Drawing is not just reproducing contours, it is not just the line; drawing is also the expression, the inner form, the composition, the modelling. See what is left after that. Drawing is seven eighths of what makes up painting.
— Jean Auguste Dominique Ingres
Birthday to Jean Auguste Dominique Ingres born on this day in 1780 - who worshiped Raphael and his teacher David, and was in turn worshiped by none other than grumpy Degas, who collected his drawings. All he wanted was to be the painter of histories in grand manner of David and the keeper of Classicism against the Romantic current of Delacroix that he abhorred; instead he was constantly criticized by not only contemporary art critics but by David himself - his painting constantly being called “Gothic” and were, ironically, liked only by the Romantics. Thus he vowed never to return to France or exhibit at Salon again; of course, he eventually did both and spent the last 25 years of his life in France quite successful; but before that he did spend quite long time in Rome, especially during his younger years, depending almost entirely on drawing portraits of tourists that came to Italy. These are the ones I decided to share today :)
There are about 450 of these drawings that Degas admired so much in existence today; tourists - mainly the English on their Grand Tour through Italy - would come to his door asking Is this where the man who draws the little portraits lives? much to Ingres’ dismay; No, the man who lives here is a painter !he would answer, but then would still agree to take their commission because they were his only source of income. Most usually he would go to lunch with them, so they would relax and he could catch a glimpse of their true character. Even after becoming all that he yearned to be as a painter, in his time as well as now, his portraits were regarded as his true masterpieces, painted or drawn. The ones that he did in Rome are particularly interesting because of the chosen background - usually St. Peter’s basilica or some other famous scenery - not unlike the places people choose today when getting photographed. Very similar also to why I mentioned yesterday Goethe took artists with him through his Italian journey - it was the only way then to get some journey memorabilia.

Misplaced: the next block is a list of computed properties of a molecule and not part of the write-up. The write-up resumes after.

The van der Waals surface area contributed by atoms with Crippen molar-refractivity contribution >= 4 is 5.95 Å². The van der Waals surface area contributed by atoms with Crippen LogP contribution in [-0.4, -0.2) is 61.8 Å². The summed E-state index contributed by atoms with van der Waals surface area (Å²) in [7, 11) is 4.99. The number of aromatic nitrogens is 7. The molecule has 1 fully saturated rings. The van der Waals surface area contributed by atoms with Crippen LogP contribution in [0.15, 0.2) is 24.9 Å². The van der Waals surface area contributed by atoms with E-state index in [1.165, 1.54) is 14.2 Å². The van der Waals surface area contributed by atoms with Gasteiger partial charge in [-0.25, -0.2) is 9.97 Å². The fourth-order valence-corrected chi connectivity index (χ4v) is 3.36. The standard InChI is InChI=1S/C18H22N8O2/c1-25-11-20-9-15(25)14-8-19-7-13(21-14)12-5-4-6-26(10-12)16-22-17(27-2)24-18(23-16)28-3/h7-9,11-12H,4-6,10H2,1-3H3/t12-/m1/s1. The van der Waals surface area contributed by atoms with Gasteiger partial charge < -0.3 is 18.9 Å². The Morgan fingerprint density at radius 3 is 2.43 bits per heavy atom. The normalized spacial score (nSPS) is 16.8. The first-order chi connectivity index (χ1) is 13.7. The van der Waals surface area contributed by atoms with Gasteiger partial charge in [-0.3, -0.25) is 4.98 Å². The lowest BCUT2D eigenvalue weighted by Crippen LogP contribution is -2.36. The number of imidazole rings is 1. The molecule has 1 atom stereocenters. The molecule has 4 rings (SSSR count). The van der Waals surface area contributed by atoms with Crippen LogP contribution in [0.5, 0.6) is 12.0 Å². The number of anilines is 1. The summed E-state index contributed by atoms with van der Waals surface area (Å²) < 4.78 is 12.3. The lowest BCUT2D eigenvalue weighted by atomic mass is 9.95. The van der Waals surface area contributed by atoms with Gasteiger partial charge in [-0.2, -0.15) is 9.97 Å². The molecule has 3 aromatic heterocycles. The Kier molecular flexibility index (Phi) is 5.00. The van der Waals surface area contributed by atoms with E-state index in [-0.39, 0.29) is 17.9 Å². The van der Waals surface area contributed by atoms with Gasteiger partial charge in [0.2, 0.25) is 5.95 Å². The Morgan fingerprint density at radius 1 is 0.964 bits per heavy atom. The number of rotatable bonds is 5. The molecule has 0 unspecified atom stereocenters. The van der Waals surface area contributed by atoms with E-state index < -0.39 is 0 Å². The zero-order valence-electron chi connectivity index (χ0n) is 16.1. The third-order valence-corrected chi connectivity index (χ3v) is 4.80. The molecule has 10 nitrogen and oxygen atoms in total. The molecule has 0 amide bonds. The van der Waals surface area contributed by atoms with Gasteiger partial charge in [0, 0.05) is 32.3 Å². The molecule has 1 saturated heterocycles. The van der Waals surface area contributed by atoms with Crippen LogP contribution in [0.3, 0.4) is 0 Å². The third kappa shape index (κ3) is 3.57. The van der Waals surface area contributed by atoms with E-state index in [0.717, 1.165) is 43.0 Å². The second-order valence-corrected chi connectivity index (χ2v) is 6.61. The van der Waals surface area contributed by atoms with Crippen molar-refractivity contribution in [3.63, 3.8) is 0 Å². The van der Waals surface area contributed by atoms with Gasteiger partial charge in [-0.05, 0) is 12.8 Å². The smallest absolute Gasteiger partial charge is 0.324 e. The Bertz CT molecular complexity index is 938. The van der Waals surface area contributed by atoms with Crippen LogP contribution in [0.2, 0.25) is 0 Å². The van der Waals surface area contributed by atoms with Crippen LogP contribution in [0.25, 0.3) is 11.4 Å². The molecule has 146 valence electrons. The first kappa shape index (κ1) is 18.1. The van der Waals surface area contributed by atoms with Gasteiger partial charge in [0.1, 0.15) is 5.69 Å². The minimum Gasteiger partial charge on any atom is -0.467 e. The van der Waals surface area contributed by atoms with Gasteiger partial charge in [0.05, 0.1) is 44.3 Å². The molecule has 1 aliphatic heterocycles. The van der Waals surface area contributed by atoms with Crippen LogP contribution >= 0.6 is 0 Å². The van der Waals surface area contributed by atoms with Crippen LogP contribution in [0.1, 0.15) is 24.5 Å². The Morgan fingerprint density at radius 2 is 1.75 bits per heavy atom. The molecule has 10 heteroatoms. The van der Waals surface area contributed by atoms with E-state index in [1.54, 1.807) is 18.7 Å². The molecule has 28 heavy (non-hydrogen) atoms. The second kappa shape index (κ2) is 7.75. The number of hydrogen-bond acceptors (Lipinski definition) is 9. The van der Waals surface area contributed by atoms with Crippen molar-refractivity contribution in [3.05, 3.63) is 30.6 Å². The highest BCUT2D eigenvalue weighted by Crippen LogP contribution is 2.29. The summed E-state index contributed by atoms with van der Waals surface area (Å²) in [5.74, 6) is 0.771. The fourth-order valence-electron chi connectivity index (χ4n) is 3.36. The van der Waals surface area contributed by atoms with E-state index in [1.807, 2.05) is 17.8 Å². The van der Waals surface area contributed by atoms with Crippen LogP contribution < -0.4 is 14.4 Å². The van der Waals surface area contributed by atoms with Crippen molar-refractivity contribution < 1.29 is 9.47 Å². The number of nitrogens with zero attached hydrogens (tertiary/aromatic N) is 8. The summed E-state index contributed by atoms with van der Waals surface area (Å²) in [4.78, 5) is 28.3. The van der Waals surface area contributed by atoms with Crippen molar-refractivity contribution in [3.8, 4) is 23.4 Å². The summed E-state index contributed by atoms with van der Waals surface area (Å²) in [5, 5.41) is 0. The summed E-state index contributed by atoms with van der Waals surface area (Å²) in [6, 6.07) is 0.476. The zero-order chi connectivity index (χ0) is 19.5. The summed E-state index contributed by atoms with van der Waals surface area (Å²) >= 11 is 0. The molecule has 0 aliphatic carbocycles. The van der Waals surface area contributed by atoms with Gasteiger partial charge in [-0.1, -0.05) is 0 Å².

Ingres never stopped drawing portraits and these I share today are not just those from his years in Rome; my favourites are many but perhaps the two I love the most are the one of Niccolò Paganini, who was his friend and with whom he played Beethoven string quartets; and that of the young Franz Liszt who thought Ingres’ playing was charming and had intended to play Mozart and Beethoven violin sonatas with him :) Ingres did learn to play the violin as a child and played passionately throughout his life; some say that he loved it even more than painting itself. That is why there is an expression violon d’Ingres meaning the second skill of a person. Other than these two I also love the portrait of his first wife Madeleine Chapelle whom he proposed to without ever meeting her :) On his friends’ recommendation Ingres started a correspondence with Madelaine which then soon turned to courtship; he then proposed and she accepted :) It was an unusually happy marriage that lasted until her death in 1840s. Before all this Ingres was in fact engaged to a woman he had seen and which was a painter and musician, but the engagement was broken after he decided never to return to Paris in 1806, just at the beginning of his career, when he was scorned for the first time at The Salon. This woman never married someone else - she said : When one has had the honor of being engaged to M. Ingres, one does not marry. ;)
Happy Birthday, Jean Auguste Dominique Ingres !